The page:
Remember that big Halo Infinite delay announcement? Halo Infinite now has a release window, targeting fall 2021. After a campaign demo failed to live up to what audience expectations for the next generation of Halo could be, inspiring plenty of memes and raising some eyebrows, the team at 343 has gone into overdrive mode working on the Halo Infinite experience. Today, a post on the official website drops some important details about the game, the process, and what’s changed. We’ll tackle a few of those points in a moment, but the real important information is the date. Fall 2021.
While that may seem far away now, that’s still quite a speed run for game development to get the game ready for launch. While the demo highlighted gameplay, some felt that the art assets and graphics did not live up to next-gen standards. And the Halo (and wider gaming) community was definitely not quiet about sharing their opinions about it.
“Much of the feedback we heard from the community aligned with our own views and work we were already committed to doing around things like indirect lighting, material response, foliage and tree rendering, clouds, level-of-detail transitions, and character fidelity,” says Neill Harrison, director of art management at 343 Industries. Still, the feedback was humbling, and it also pushed us to look at additional opportunities for improvement.”
A new style is being shown for the vision of the game that’s coming next fall.
“On the graphics technology front we have made improvements along with fixing bugs that were inherent to some of the techniques, as well as iterating and polishing the features that were still in development,” says Ani Shastry, development manager the for graphics team on Halo Infinite. “Some of the key areas of progress include better quality of global illumination, ambient occlusion, shadows, volumetric lighting, sky, and atmosphere. We have also addressed issues with our GPU-driven rendering and texture streaming solution that should mitigate the LOD popping and texture quality issues that were prevalent in the July demo.”
Of course, graphics and graphical fidelity are just one aspect of Halo. The live team also addressed areas like design pillars and how free-to-play multiplayer will be tackled. How will this effect people who are after loot and cosmetics?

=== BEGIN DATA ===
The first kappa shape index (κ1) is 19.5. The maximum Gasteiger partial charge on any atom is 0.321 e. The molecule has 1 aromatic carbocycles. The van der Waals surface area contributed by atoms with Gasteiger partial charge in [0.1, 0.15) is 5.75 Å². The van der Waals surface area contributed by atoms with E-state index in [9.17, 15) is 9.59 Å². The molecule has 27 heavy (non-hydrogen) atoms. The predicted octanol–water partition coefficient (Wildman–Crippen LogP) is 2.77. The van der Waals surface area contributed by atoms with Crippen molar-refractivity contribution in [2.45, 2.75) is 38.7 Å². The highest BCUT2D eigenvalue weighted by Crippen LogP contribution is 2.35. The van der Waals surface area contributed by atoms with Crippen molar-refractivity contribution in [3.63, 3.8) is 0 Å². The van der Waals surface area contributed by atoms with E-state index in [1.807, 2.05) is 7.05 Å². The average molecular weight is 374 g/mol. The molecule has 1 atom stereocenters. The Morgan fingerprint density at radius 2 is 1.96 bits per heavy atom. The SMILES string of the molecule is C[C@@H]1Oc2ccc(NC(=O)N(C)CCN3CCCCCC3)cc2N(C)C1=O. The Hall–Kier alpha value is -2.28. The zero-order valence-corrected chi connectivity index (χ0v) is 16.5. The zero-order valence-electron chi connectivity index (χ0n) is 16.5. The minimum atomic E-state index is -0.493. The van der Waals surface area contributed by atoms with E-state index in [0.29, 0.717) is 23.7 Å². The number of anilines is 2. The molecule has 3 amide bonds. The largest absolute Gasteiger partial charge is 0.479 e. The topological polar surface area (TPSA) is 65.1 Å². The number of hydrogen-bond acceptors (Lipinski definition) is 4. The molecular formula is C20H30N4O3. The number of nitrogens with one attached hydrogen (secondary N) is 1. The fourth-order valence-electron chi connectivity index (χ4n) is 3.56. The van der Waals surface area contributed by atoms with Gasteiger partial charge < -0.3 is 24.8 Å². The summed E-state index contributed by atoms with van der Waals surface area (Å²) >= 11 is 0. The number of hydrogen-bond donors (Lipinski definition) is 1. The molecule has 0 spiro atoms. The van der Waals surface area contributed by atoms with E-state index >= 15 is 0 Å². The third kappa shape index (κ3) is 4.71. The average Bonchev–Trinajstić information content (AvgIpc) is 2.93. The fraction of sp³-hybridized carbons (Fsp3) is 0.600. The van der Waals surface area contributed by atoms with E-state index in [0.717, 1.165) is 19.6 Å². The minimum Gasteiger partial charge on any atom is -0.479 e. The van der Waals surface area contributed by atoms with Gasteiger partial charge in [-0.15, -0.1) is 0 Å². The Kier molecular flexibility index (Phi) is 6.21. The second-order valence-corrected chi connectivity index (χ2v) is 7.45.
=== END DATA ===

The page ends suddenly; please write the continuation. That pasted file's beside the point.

“Yes, being free-to-play does mean that there will be some premium cosmetics, but players will still obtain tons of customization content through things like playing campaign, challenges, skill, special events, legacy rewards (such as the Halo 5 SR 152 reward), the progress system, and more. We will always provide value for pure engagement and simply playing the game. We believe that providing value isn’t exclusive to monetary transactions, it’s also about making sure you’re properly rewarded for the time you’re investing into the game,” says lead progression designer Christopher Blohm. “Players that play for free will be able unlock items across a multitude of different customization types to allow them to represent themselves in-game.”
The new coating system can add new layers of customization to players that want to stand out with special gear. You can find more about the Halo Infinite release date and a lot of information on graphics, live service goals, and more over at today’s extensive post on the official Halo website. With the world in flux as it is today largely due to the COVID-19 pandemic, delays seem inevitable across the board. Do you think Halo Infinite will hit its next target?